In their review, the NME described Get In as “audaciously bleak”, and it’s impossible to argue. When Get In is at its lowest, it sounds like it’ll never be able to get up again. “Weeknights” is an almost Mogwai-ishly intense dirge, complete with an orchestra to really ramp up the tension, with Laverne running through the physical symptoms of what sounds like the worst existential dread-inducing hangover known to humanity. She sums it all up in the song’s pithy, rueful chorus: “We didn’t drink on weeknights when we were young”. A little over a year from the excitable excesses of their first album, Kenickie were already in the painful process of sobering up, and feeling nostalgic for a time before they knew it wasn’t worth it.

Then there’s “Magnatron”, written and sung by Santiago, which might sound like a response to the Spice Girls' "Who Do You Think You Are", but trades that song’s brattiness and brashness for the sick terror of catching your reflection in the mirror at 6AM, “when the day breaks and your skin’s all itchy”. Even, the beachside reverie of opening track “Stay in the Sun”, whose video saw the three women in the band sporting sunglasses in the back of a speedboat, is all too quickly broken by the crashing waves of cymbals which kickstart the doom-laden trip-hop beats of “Lunch at Lassiters”. Essentially, unlike Kenickie’s debut album, the moments of giddiness are few and far between.


At The Club might have sounded keen to make friends and influence people, but the only eagerness apparent on Get In is an urge call out the bullshit, the hangers-on, the back-handed compliments. In the Check One documentary, the band make their feelings about the record industry painfully clear. As Emmy-Kate Montrose stands on a venue fire escape, she tells the camera “you have to… be nice to people that you don’t really want to, and that’s fine as long as you know that these people are not really your friends.” Laverne, slumped in front of a Leeds car park with her head in her hands, takes a different approach: “I haven’t felt more exploited than I’ve exploited other people – it’s symbiotic, really… so I don’t really have a problem with it.”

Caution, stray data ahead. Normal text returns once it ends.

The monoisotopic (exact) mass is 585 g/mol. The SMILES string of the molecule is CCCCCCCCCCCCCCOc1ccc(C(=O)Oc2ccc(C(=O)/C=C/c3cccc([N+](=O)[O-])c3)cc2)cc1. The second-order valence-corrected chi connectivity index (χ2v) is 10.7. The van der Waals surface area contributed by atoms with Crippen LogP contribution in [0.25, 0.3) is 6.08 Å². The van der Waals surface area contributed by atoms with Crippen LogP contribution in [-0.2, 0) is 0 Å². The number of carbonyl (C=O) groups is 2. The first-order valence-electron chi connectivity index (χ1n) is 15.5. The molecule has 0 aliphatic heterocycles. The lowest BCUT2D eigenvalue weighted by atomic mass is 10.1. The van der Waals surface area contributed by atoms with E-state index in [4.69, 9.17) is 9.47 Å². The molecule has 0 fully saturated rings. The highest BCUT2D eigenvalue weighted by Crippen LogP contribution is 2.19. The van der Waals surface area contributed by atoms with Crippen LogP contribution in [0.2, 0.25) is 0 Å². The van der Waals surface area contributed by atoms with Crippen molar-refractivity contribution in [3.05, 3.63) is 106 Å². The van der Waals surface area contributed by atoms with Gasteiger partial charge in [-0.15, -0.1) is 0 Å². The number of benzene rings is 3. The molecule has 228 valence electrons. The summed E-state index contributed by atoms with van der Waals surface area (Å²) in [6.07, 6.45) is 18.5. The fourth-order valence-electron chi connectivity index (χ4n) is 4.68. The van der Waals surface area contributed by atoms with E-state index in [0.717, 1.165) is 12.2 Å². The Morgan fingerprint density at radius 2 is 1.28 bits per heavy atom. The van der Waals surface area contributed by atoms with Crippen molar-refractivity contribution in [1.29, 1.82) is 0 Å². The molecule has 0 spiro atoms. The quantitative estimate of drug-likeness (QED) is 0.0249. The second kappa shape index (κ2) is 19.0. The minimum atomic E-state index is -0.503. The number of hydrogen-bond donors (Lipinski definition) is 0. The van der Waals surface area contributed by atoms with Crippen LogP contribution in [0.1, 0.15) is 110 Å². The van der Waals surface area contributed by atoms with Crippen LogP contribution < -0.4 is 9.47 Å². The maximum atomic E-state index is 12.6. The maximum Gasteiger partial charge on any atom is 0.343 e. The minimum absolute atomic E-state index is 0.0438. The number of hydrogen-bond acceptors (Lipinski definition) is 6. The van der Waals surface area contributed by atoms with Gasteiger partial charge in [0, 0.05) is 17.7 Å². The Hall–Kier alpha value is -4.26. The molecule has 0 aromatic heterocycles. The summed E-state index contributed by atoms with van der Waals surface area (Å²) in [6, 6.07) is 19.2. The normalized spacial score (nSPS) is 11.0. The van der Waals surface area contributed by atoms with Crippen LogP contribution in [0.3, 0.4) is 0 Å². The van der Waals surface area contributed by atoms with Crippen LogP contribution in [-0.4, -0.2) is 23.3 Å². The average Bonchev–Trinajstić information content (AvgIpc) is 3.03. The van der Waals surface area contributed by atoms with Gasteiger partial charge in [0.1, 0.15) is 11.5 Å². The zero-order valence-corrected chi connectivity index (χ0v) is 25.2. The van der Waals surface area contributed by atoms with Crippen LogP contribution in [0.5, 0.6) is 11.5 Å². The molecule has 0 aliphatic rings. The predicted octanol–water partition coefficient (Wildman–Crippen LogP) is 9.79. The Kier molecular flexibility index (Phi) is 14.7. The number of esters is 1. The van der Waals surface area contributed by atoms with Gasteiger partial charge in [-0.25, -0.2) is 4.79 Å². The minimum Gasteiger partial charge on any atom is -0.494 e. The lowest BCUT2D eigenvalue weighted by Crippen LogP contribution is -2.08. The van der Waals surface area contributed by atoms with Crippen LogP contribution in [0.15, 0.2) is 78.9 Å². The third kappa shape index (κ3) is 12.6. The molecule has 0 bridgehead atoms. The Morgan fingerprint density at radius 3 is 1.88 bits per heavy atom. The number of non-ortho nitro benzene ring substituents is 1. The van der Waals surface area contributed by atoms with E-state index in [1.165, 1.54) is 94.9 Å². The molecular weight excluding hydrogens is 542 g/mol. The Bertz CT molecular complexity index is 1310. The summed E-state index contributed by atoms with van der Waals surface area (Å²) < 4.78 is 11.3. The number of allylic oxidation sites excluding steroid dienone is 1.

This jadedness rears its head on Get In as well. The mangled pop gem “Run Me Over” starts with a listless catalogue of party observations – “He met a star, he gave him drugs, he says the people we are from are thugs” – before charging into a harmony-laden chorus where Laverne’s tired narrator sounds like she would very much like to be excluded from the narrative, repeating “I hate it when you talk about me”. “Psychic Defence”, the album’s sumptuous Disney soundtrack-like highlight, goes even further, with Laverne playing the role of a record exec keen to give his female charges some “useful” advice: “If you’ve got a smile, then smile it – you’re lucky, ‘cause you can sell.” Ultimately, the rambunctious four-point manifesto laid out in their 1996 single “Come Out 2 Nite" – “Take what you can, eat off the man, wear high heels and get a record deal!” – had given way to a bleaker realisation on the album’s older, wiser lead single “I Would Fix You”: “Life is stressful when you’re successful.”

“Saying Kenickie were the Velvet Underground of Mostly-Girls-90s-indie-pop would be an over-reach,” Gillen says. “But I'd argue it if you got me drunk enough.” Those who love the band would do much the same. I used to gladly insist that it Kenickie’s two albums made up the most perfectly-formed discography in the history of pop purely because of their function at either side of a night out. At The Club was the perfect pre-drinking album, the sound of a never-ending sugar rush coursing through your ears and straight to your veins. Get In doesn’t just sound like the morning after. It practically is the morning after – the end of an era, and the sound of the 90s’ most underrated band going supernova and burning out in real time. Hopefully more people will be able to see the light from it soon enough.

You can find Alex on Twitter.

This article originally appeared on Noisey UK.